NASCAR Top-10 Power Rankings: Pocono

[media-credit name=”Kirk Schroll” align=”alignright” width=”240″][/media-credit]Note: The quotes in this article are fictional.

1. Carl Edwards: Edwards dropped a valve 58 laps in to the 5-Hour Energy 500, ending the day early for the No. 99 Kellogg’s/Cheez-It Ford. He finished 37th, by far his worst finish of the year, but remained in front of the  point standings lead, six ahead of Jimmie Johnson.

“I started with eight cylinders,” Edwards said. “Then there were seven. And that led to six, points, that is, in my lead in the Sprint Cup standings. And look who’s behind me. Jimmie Johnson, winner of five Cup championships. He finished fourth on Sunday. I was running third when my valve broke. Johnson is at number two in the standings. I guess that makes him the one to beat.

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“You may have seen me in the TNT booth after my engine blew, and it’s clear I’m a natural at broadcasting. Whether behind the wheel or in front of a monitor, I’ve got no problem with ‘exposure,’ which is obviously the case when I’m ‘showing my parts’ on national television.”

2. Jimmie Johnson: Johnson finished a strong fourth at Pocono, posting his fourth top-5 result of the year and taking a chunk out of Carl Edwards points lead. Johnson entered the race 40 behind Edwards; he now trails by only six as the series heads to Michigan.

“As NASCAR’s five time defending champion,” Johnson said, “and arguably the sport’s best driver, I often wonder if I can get any bigger. Well, the answer is ‘yes,’ in Edwards’ rear-view mirror.

“I like my position. I’ve got a rival blowing an engine, and rival’s car owner blowing a gasket. Heck, when the Sprint Cup points leader is in the broadcast booth yucking it up with the TNT crew during the race, I can only consider that a good thing for me and every other driver trailing him. Edwards is a ‘show off.’ He put on a ‘show’ off the track. While it may be good for his broadcast aspirations, as a contender for the Cup, he’s all ‘talk.’”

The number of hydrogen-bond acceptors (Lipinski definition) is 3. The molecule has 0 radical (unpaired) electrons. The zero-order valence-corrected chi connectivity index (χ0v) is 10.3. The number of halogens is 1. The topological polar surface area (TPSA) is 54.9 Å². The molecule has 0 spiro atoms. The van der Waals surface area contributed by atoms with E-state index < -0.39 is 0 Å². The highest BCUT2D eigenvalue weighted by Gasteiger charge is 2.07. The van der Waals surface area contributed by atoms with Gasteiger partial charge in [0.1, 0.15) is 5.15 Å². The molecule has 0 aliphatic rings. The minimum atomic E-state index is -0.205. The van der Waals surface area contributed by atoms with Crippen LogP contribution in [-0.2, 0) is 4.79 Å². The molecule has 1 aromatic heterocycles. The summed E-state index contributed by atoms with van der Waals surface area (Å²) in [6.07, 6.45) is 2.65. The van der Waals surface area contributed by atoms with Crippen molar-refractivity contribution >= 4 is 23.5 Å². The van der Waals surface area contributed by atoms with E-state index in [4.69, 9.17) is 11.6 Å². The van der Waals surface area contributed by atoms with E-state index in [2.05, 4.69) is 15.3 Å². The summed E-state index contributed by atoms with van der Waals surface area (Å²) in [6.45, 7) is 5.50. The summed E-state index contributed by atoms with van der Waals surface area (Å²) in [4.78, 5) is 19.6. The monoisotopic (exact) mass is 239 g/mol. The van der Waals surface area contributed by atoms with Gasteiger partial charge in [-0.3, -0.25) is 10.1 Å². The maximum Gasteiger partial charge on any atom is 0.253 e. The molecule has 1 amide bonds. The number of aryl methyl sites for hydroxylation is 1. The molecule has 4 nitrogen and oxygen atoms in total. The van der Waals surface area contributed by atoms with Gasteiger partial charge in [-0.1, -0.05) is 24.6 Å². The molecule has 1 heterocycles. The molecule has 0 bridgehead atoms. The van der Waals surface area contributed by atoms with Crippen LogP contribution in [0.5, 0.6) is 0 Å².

3. Dale Earnhardt, Jr.: Earnhardt scored his fourth-straight top-10 finish of the year, posting a sixth in the 5-Hour Energy 500 at Pocono, rounding out a trifecta of Hendrick Motorsports cars in the top 10. Jeff Gordon took first, while Jimmie Johnson finished fourth. Earnhardt improved one spot in the point standings to third, and trails Carl Edwards by 10.

“Had the No. 88 Amp Energy Chevrolet won the 5-Hour Energy 500,” Earnhardt said, “there would have been a huge conflict of interest in victory lane. Amp Energy Drink is the industry leader among energy drinks. They play second to no one. I wish I could say the same.

“If we keep running this consistently, the wins will come. 107 races is a long spell to go without a victory, and if I fail to win at Michigan, I’ll then be fighting a three-year victory drought. That’s when Junior Nation becomes ‘Junior Stag-Nation.”

4. Kevin Harvick: Harvick toyed early with RCR nemesis Kyle Busch, drawing a warning from NASCAR, but otherwise took care of business at Pocono, finishing fifth. Harvick held on the fourth in the point standings, and now trails Carl Edwards, who finished 37th, by 11.

“I did indeed try to force Busch down the track on the long straightaway,” Harvick admitted. “I figured Kyle needed a good ‘straight left’ after Richard Childress delivered a ‘straight right’ last week. Of course, Kyle did nothing about it. We’ve all heard of Morgan Freeman ‘Driving Miss Daisy’ around Atlanta. Now you’ve heard of Kevin Harvick ‘Driving Mr. Pansy’ down the track.”

5. Kyle Busch: Busch finished third at Pocono, following big brother Kurt, who finished second, across the finish line. But that was where the good news ended. Kyle Busch’s No. 18 M&M Toyota failed a post-race inspection, which found his front end too low. NASCAR penalized Busch six championship driver points, while Joe Gibbs lost six owner points, and crew chief Dave Rogers was fined $25,000.